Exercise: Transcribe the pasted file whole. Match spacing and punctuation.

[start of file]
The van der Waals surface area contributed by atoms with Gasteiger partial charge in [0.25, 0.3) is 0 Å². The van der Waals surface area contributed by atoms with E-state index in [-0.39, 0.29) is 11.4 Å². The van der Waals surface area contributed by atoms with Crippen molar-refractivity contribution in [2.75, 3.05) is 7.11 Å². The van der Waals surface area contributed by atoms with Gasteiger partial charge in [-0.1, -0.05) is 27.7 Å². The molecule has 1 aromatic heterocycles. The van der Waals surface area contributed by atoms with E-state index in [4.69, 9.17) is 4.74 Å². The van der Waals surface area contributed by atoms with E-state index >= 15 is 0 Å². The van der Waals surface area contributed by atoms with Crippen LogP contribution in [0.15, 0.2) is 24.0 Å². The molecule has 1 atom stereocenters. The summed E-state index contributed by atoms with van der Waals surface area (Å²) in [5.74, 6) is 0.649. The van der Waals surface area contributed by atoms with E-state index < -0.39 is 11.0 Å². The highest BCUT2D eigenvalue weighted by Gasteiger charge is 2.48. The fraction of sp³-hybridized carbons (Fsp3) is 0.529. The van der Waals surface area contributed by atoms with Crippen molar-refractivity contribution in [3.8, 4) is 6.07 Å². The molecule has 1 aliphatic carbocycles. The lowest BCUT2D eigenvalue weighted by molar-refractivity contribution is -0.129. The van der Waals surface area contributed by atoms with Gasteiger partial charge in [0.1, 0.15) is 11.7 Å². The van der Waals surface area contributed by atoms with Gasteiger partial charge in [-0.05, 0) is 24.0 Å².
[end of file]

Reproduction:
The van der Waals surface area contributed by atoms with Gasteiger partial charge in [0.25, 0.3) is 0 Å². The van der Waals surface area contributed by atoms with E-state index in [-0.39, 0.29) is 11.4 Å². The van der Waals surface area contributed by atoms with Crippen molar-refractivity contribution in [2.75, 3.05) is 7.11 Å². The van der Waals surface area contributed by atoms with Gasteiger partial charge in [-0.1, -0.05) is 27.7 Å². The molecule has 1 aromatic heterocycles. The van der Waals surface area contributed by atoms with E-state index in [4.69, 9.17) is 4.74 Å². The van der Waals surface area contributed by atoms with E-state index >= 15 is 0 Å². The van der Waals surface area contributed by atoms with Crippen LogP contribution in [0.15, 0.2) is 24.0 Å². The molecule has 1 atom stereocenters. The summed E-state index contributed by atoms with van der Waals surface area (Å²) in [5.74, 6) is 0.649. The van der Waals surface area contributed by atoms with E-state index < -0.39 is 11.0 Å². The highest BCUT2D eigenvalue weighted by Gasteiger charge is 2.48. The fraction of sp³-hybridized carbons (Fsp3) is 0.529. The van der Waals surface area contributed by atoms with Crippen molar-refractivity contribution in [3.8, 4) is 6.07 Å². The molecule has 1 aliphatic carbocycles. The lowest BCUT2D eigenvalue weighted by molar-refractivity contribution is -0.129. The van der Waals surface area contributed by atoms with Gasteiger partial charge in [0.1, 0.15) is 11.7 Å². The van der Waals surface area contributed by atoms with Gasteiger partial charge in [-0.05, 0) is 24.0 Å².